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Phyllis Zimbler Miller
Writer of Nonfiction Holocaust Material to End Antisemitism

Int’l Holocaust Remembrance Day 2022: Concentration camps and crematoria

The date of January 27 as International Holocaust Remembrance Day was the date designated in 2005 by the United Nations to annually commemorate the murder of 6 million Jews. This UN-chosen date coincides with the January 27, 1945, liberation of the Auschwitz concentration camp in Poland by the Red Army. (Victory in Europe Day did not occur until May 8, 1945.)

Other organizations observe different annual dates for Holocaust remembrance. These various annual dates provide just one of the many confusing facts of the 12 years of the Third Reich (1933-1945).

In this post I would like to deal with some of these confusing facts:

As a Holocaust educator in North Macedonia pointed out to me, the term “concentration camp” is used generically for a number of different types of “camps” including:

  • Forced labor/slave labor/work camps
  • Prisoner of war camps
  • Transit/collection camps
  • Deportation camps
  • Death camps
  • Extermination camps
  • Killing centers

Here are some significant examples of different kinds of concentration camps. (Keep in mind that many camps were hybrid camps, so even this explanation is somewhat simplistic.)

Dachau:

Opened in March 1933 less than two months after Hitler legitimately voted into power. Original purpose was a prison camp for political prisoners. Jewish men rounded up on Kristallnacht (November 9-10, 1938) sent there. In the early days prisoners could be released from this camp due to various means. Starting in 1941 Soviet prisoners of war were sent here and then shot at a nearby rifle range. Some barely alive survivors of the death march from Auschwitz and other death marches ended up here in early 1945. Liberated by Allied troops on April 29, 1945.

The crematorium is in a separate section of Dachau – used to burn bodies of prisoners shot or who died of disease or other causes such as malnutrition. Dachau was not an official “extermination” camp or killing center.

Treblinka:

An extermination camp from July 1942 to October 1943 – built with gas chambers for the purpose of murdering Jews. Victims got off the train transports and were immediately murdered. (A few victims kept alive to dispose of the bodies.) This is a killing center.

Auschwitz:

The most complicated of these three examples because it started out as one kind of camp – a prisoner-of-war camp for Poles after Germany invaded Poland on September 1, 1939 — and later was expanded to include a massive killing center – known as Birkenau or Auschwitz II. (For this discussion we will use the general term Auschwitz.)

Two confusing portrayals of Auschwitz:

1) In some Holocaust material you may notice that some Auschwitz inmates will say that other inmates are going to the crematoria or to the ovens when in fact the inmates are gassed first before being cremated.

As a footnote in Shlomo Venezia’s INSIDE THE GAS CHAMBERS: EIGHT MONTHS IN THE SONDERKOMMANDO OF AUSCHWITZ explains:

In Auschwitz-Birkenau, the term “crematorium” (Krematorium in German) designates a structure including the room where the prisoners undressed, the gas chamber(s), and the crematorium ovens. There were four of these structures in Birkenau, in addition to the first crematorium situated at Auschwitz I. Crematoria II and II were built facing each other, as were Crematoria IV and V. They were brought into service between spring and summer of 1943.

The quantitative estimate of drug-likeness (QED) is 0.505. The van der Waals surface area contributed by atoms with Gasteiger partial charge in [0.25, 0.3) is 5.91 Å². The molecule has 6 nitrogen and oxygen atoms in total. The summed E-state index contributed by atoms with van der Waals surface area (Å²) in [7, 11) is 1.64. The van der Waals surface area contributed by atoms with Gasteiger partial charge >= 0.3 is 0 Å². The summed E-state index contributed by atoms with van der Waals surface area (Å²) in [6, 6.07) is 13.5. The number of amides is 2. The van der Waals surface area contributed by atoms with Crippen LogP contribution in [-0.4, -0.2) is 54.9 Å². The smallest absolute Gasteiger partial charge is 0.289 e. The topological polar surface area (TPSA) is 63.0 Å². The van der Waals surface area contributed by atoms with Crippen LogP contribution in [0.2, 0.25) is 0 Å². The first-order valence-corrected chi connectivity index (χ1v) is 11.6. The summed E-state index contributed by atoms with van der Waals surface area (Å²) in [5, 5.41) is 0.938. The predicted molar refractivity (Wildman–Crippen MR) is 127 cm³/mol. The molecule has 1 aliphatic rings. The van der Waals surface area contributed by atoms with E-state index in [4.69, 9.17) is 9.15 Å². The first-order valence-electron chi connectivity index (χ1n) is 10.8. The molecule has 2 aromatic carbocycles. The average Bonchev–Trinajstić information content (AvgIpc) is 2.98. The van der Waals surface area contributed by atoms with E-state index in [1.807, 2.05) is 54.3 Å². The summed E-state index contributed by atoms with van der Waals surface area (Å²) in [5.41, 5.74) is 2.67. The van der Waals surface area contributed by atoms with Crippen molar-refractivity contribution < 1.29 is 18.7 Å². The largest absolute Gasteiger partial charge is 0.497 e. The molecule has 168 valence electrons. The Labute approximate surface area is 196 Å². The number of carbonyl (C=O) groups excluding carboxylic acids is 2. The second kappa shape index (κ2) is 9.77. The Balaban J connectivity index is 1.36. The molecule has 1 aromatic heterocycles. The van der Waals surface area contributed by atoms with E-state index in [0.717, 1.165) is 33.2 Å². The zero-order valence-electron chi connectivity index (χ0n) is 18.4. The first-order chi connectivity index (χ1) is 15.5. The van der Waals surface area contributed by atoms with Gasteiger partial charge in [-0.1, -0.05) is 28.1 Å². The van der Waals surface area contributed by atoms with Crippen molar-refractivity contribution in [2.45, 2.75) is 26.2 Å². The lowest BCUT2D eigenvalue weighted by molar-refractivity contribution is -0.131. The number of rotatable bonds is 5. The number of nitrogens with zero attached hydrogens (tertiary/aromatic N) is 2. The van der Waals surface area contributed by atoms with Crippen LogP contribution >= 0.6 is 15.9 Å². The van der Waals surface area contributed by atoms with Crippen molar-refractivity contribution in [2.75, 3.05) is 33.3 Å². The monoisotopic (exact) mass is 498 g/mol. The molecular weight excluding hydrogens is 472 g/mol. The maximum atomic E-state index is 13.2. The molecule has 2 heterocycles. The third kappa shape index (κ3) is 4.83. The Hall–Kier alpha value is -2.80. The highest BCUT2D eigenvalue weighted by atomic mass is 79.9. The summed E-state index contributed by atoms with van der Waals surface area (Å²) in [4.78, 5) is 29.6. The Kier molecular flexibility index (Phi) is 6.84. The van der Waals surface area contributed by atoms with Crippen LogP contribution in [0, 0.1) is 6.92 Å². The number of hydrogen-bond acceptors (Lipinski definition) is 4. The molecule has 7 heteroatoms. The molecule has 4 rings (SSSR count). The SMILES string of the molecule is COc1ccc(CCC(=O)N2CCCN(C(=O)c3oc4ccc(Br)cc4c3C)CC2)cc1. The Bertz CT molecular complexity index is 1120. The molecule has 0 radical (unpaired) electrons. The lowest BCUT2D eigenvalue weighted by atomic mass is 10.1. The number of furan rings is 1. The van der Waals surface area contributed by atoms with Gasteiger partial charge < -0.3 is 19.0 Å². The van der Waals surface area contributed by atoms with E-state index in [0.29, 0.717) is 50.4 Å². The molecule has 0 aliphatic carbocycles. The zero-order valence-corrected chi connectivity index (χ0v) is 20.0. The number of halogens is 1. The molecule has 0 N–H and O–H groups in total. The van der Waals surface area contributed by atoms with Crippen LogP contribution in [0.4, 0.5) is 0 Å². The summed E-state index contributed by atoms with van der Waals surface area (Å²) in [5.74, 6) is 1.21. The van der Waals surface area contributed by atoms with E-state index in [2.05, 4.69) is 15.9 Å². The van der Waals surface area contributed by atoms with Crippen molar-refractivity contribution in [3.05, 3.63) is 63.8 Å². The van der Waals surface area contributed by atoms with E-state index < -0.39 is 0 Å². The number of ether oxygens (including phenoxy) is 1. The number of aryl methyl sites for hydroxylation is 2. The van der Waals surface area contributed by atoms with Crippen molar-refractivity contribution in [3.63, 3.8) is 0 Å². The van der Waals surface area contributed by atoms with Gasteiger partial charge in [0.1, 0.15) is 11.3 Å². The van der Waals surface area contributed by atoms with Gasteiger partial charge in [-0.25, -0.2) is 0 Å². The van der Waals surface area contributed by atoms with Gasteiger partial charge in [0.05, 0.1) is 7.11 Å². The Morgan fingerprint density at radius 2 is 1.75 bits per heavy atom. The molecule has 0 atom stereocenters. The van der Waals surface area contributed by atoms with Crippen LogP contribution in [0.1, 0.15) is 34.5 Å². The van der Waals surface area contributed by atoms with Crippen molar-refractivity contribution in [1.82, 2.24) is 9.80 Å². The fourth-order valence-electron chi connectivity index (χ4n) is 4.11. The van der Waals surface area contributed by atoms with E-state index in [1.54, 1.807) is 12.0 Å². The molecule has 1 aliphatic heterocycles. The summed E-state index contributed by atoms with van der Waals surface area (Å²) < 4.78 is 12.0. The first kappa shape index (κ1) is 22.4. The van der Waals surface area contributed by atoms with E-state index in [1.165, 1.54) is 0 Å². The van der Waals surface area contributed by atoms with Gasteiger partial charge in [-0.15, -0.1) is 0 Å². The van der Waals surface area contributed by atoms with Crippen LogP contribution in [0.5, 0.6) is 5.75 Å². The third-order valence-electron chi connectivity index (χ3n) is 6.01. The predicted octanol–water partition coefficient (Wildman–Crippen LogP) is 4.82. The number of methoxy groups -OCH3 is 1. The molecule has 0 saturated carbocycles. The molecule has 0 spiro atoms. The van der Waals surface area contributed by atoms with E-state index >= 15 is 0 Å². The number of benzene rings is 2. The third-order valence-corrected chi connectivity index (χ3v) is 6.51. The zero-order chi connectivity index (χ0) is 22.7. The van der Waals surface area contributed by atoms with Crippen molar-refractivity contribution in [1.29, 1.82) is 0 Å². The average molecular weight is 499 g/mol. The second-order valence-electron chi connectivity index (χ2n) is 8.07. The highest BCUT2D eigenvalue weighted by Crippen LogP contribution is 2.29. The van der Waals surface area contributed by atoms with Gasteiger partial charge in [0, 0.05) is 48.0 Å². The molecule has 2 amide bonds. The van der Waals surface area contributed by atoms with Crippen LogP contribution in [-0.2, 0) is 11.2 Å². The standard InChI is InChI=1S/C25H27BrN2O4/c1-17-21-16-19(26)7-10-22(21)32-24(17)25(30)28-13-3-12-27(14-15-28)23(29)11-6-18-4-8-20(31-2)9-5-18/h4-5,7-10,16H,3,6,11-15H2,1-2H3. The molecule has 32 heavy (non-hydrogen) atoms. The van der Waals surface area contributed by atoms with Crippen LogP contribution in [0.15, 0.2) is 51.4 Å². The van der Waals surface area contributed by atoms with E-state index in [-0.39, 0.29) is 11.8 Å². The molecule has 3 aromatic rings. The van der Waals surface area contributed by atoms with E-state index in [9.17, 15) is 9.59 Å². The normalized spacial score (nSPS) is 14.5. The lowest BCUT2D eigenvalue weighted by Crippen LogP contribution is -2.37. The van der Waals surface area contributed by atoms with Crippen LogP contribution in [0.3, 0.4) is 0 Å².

On the other hand, in camps such as Theresienstadt (Terezin) that did not have gas chambers yet did have crematorium to burn people who died of disease, starvation, and other deadly causes, the word “crematoria” only means ovens.

2) In some Holocaust material about Auschwitz you may notice that the victims walk downstairs below ground level to the gas chambers and in other material they walk directly into the ground-level gas chambers. This seeming contradiction is also true about seeing Zyklon B being dropped from ground level into an underground gas chamber or seeing a Nazi climbing a ladder to drop the Zyklon B into a ground-floor gas chamber.

As explained by Marcello Pezzetti in his essay “The Shoah, Auschwitz, and the Sonderkommando” included at the end of the above book, Crematoria II and III had two stories – a basement and a ground floor with the gas chamber in the basement. Crematoria IV and V – “unlike the two other crematoria, the gas chambers of these buildings, like the crematorium ovens, were built on ground level …”

This accounts for the differences in portrayal of where the victims entered the gas chambers at Auschwitz and from where the Zyklon B was introduced into the gas chambers.

The above are only a few examples of how the facts about the Holocaust can sometimes appear contradictory when often there is a logical explanation for what might appear as a possible inconsistency.

It is important to realize that the wholesale murder of Jews was not a static action during the Nazi regime. It was a fluid situation that could change at any time. The Nazis’ end goal? To wipe out all Jews in Europe.



On the occasion of the January 27, 2022, International Holocaust Remembrance Day, listen to the above podcast as Dutch Jew Evelyn Markus recounts the Holocaust survival accounts of both her parents and their families.

About the Author
Phyllis Zimbler Miller is a Los-Angeles based writer who is the co-author of the Jewish holiday book SEASONS FOR CELEBRATION, the founder of the nonfiction Holocaust theater project www.ThinEdgeOfTheWedge.com and the co-host of the NEVER AGAIN IS NOW podcast about antisemitism -- https://b.link/NeverAgainIsNowpodcast
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